Sixteen Years for a Snickers Bar
month, a Texas jury recommended that Kenneth Payne, 29, spend 16 years in jail.
crime? Stealing a Snickers bar from a Tyler, Texas grocery store on December 17,
Smith county Assistant District Attorney Jodi Brown was asked by the Associated
Press how she could justify 16 years for the theft of a Snickers bar, Brown
replied "It was a king size."
king size Snickers bar it was. Retail price: $1.
Texas, if you steal property worth less than $500, it's a misdemeanor punishable
by a fine of $500 with no jail time. The case was brought as a felony because
Payne was a habitual offender. He had ten previous convictions -- including one
for stealing a bag of Oreo cookies -- and had spent seven years in Texas
prisons. When he shoved the king sized Snickers bar down his pants he was on
parole for felony theft.
the guy was a petty thief -- he stole cookies and candy bars.
Kenneth Payne's plight to those of a group of white-collar and corporate
criminals who also were sentenced this month.
Ltd. and four top executives pled guilty for their roles in an international
conspiracy to suppress and eliminate competition in the vitamin industry -- what
the Justice Department calls perhaps the largest criminal antitrust conspiracy
in history. The prison terms: four months, three and one-half months, three
months and three months. (The four executives were also fined anywhere from
$75,000 to $350,000).
in April, three cruise line employees were sentenced for their role in dumping
pollution into the Alaskan Inland Passage from a Holland America cruise ship.
The three employees were each sentenced to two years unsupervised probation and
are not unusually light sentences for white-collar criminals. In fact, it is
unusual to see a white-collar criminal do time.
how can it be that Kenneth Payne is doing 16 years for stealing a one dollar
Snickers bar while the former executives of some of the world's largest
corporations get off with a few months in prison -- after being convicted of a
crime that cost consumers hundreds of millions of dollars?
like Richard Pryor said -- in our country -- justice means "just us"
-- regular folks -- and not them -- the people who call the shots -- who end up
in the slammer.
double standard permeates every aspect of our criminal justice system.
other day, for example, we were listening to National Public Radio, and up
popped a debate about whether felons should be allowed to participate in a
one side of the debate was Mark Mauer of the Sentencing Project. Mauer pointed
out that in 46 states, you can't vote if you are in prison. In 16 states, if you
were convicted of a felony -- even if you get out of prison -- you are
disenfranchised for life. Mauer estimated that 13 percent of adult black men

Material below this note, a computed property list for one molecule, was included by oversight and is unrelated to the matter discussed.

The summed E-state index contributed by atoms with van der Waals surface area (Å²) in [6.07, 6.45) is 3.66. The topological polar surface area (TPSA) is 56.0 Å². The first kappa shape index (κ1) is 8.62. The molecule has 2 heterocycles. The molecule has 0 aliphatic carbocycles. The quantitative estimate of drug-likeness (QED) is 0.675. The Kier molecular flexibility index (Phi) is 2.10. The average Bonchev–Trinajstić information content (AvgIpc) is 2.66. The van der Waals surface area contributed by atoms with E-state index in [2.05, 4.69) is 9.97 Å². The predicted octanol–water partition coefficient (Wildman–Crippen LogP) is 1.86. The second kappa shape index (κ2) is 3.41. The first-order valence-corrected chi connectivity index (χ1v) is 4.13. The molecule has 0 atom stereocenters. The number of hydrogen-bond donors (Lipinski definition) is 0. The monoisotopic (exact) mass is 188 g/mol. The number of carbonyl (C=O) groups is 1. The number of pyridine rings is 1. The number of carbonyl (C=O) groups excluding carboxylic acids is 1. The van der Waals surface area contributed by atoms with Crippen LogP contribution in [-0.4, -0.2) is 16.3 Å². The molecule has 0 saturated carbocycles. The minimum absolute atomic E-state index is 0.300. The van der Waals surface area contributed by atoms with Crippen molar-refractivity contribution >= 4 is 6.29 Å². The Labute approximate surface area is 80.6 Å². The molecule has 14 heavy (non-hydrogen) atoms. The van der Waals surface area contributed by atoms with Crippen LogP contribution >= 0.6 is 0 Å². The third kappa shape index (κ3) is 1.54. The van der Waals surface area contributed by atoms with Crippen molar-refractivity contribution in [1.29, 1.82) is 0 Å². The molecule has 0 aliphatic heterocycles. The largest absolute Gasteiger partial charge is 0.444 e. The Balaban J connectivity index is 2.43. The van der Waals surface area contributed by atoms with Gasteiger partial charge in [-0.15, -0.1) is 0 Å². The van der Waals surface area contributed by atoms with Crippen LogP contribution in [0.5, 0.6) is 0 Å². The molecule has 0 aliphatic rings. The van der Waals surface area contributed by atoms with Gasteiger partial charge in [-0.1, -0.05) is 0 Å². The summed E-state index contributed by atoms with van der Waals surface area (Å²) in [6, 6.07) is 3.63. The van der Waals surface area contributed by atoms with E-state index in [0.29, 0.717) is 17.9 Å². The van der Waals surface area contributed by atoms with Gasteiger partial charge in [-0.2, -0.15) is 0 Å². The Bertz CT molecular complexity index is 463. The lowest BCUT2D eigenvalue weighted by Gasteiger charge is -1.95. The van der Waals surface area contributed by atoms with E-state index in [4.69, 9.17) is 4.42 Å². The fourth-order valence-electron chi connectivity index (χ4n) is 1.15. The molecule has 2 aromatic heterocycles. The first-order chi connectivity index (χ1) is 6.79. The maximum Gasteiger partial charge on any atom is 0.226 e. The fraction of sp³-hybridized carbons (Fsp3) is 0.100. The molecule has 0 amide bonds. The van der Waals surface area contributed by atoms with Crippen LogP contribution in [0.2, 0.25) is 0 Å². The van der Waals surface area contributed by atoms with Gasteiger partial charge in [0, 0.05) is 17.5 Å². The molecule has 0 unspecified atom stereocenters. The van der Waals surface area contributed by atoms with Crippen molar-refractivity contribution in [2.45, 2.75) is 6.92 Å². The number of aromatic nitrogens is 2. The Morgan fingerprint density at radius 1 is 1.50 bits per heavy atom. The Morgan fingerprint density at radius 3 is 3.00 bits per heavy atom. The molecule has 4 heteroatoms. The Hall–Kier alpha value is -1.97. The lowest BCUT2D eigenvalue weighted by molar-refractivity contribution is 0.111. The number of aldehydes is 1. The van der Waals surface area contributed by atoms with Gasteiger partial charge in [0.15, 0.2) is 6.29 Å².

cannot vote as a result of a felony conviction right now.
the NPR show, Roger Clegg, an attorney with the right-leaning and the slightly
misnamed Center for Equal Opportunity (Linda Chavez' think tank), made the
argument that felons shouldn't be allowed to vote. "If you aren't willing
to play by the rules, then you shouldn't have a say in making the rules,"
people who have been convicted of felonies, which are by definition serious
crimes, shouldn't be given a role in deciding how the government should be
run," Clegg said.
hearing this, we called up Clegg to ask what he thought about banning corporate
criminals -- like BASF and Hoffman LaRoche, who had engaged in perhaps the most
egregious criminal antitrust conspiracy in history -- from "deciding how
the government should be run." (Corporations of course don't vote, but they
do give money to elect candidates, they lobby legislators and law enforcement
officials, and they mold public opinion through their public relations efforts.)
was Clegg's unwavering absolutism.
much humming and hawing, Clegg admitted that "it makes sense to limit the
political role of corporations when they have shown that they are not worthy of
trust." But he quickly added that "because individuals and
corporations are fundamentally different, you can't just apply the rules
equally." Clegg questioned whether the First Amendment would allow
prosecutors to strip corporations of their "rights" to influence how
the government should be run. Clegg, of course, raised no such question when it
came to stripping individual felons of such "rights."
about the death penalty? In a new book, Actual Innocence: Five Days to Execution
and Other Dispatches from the Wrongly Convicted (Doubleday, 2000), Jim Dwyer,
Peter Neufeld, Barry Scheck, report that in the 24 years since the death penalty
was reinstated by the Supreme Court, about 620 individuals have been put to
death -- but 87 condemned persons had their convictions vacated by exonerating
likely, innocent lives have been taken. All this while really big recidivist
corporate criminals like Exxon, Royal Caribbean, Rockwell International, Warner
Lambert, Teledyne, and United Technologies -- criminals truly deserving of the
corporate death penalty, get away with slap on the wrist fines.
line: big corporations and white-collar criminals are getting away with it,
while the political and media elites pull the wool over our eyes.
of that next time you pick up a Snickers bar.
Russell Mokhiber is editor of the Washington, D.C.-based Corporate Crime Reporter.
Robert Weissman is editor of the Washington, D.C.-based Multinational Monitor.
Mokhiber and Weissman are co-authors of Corporate Predators: The Hunt for MegaProfits and the Attack on Democracy (Monroe, Maine: Common Courage Press, 1999, http://www.corporatepredators.org)